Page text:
Limit on Added Sugar Is Biggest Change in New Dietary Guidelines for Americans

January 7, 2016
Jennifer Grebow
Jennifer Grebow

Jennifer Grebow is editor-in-chief of Nutritional Outlook.

One new recommendation is turning heads: a specific limit on added-sugar consumption.

Much of what’s in the 2015–2020 Dietary Guidelines for Americans, released today, isn’t new advice. Eat more fruits, vegetables, and whole grains. Choose nutrient-dense foods over empty calories. Limit salt and saturated/trans fats. These recommendations have not changed since the 2010–2015 Dietary Guidelines.

But one new recommendation is turning heads: a specific limit on added-sugar consumption.

 

Added Sugar

For the first time, the guidelines set forth an actual target for recommended sugar intake, instead of urging general reduction. The guidelines recommend consuming less than 10% of daily calories from added sugars.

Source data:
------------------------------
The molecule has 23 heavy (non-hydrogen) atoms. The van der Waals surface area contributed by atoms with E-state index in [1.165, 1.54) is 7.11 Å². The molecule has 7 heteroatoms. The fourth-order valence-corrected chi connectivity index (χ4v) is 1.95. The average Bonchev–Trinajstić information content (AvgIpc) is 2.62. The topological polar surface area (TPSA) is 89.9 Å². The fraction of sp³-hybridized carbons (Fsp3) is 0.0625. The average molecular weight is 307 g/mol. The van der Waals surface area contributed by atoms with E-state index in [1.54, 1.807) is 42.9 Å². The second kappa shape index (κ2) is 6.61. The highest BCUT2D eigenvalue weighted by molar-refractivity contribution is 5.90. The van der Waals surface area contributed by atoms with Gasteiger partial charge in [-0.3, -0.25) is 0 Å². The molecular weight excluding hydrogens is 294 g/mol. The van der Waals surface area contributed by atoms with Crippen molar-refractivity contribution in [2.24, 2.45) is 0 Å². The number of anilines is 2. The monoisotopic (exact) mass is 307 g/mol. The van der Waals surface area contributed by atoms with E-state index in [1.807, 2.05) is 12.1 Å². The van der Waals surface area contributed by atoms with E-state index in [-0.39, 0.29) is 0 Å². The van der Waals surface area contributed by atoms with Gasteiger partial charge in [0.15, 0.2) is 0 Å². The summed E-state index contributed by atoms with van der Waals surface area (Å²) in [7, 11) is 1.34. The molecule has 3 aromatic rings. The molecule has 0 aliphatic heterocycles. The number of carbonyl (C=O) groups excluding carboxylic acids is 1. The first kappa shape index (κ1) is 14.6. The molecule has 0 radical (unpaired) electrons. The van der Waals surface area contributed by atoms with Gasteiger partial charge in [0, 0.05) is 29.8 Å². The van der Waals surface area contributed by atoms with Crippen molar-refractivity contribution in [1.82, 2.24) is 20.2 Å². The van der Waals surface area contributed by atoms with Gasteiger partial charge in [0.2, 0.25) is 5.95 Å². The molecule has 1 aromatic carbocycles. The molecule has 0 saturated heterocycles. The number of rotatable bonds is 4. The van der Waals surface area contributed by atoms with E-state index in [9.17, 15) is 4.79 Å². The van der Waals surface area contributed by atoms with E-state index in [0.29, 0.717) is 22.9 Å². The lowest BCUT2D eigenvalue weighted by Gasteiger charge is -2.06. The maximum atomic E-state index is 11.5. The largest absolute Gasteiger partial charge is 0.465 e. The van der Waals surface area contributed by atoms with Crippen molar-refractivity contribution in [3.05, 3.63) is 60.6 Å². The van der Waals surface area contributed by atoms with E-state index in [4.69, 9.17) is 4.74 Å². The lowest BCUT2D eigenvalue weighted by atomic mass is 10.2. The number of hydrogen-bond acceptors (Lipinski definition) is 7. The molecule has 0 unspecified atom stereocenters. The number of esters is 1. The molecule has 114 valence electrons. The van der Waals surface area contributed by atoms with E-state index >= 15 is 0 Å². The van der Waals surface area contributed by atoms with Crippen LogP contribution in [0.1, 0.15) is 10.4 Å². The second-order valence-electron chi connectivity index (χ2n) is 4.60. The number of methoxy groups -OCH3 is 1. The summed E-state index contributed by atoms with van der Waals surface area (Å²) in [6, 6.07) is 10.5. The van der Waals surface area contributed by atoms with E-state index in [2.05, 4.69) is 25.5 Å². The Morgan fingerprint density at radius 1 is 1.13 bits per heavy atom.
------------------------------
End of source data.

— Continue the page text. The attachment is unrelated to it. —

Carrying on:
On average, Americans consume almost 270 daily calories-more than 13% of total daily calories-from added sugar, with the guidelines noting that intake is especially high among children, adolescents, and young adults. Approximately 70% of Americans are at or above recommended intake levels for added sugar.

Nearly half of all added sugar comes from beverages (soft drinks, fruit drinks, sweetened coffee and tea, energy drinks, alcoholic beverages, and flavored waters), followed by snacks and sweets. As such, the guidelines recommend choosing beverages without added sugar, like water, and decreasing portions of sweet desserts and snacks.

It remains to be seen whether these new guidelines will add fuel to the fire of FDA’s proposal in 2013 to change the way added sugars are listed on nutrition facts labels.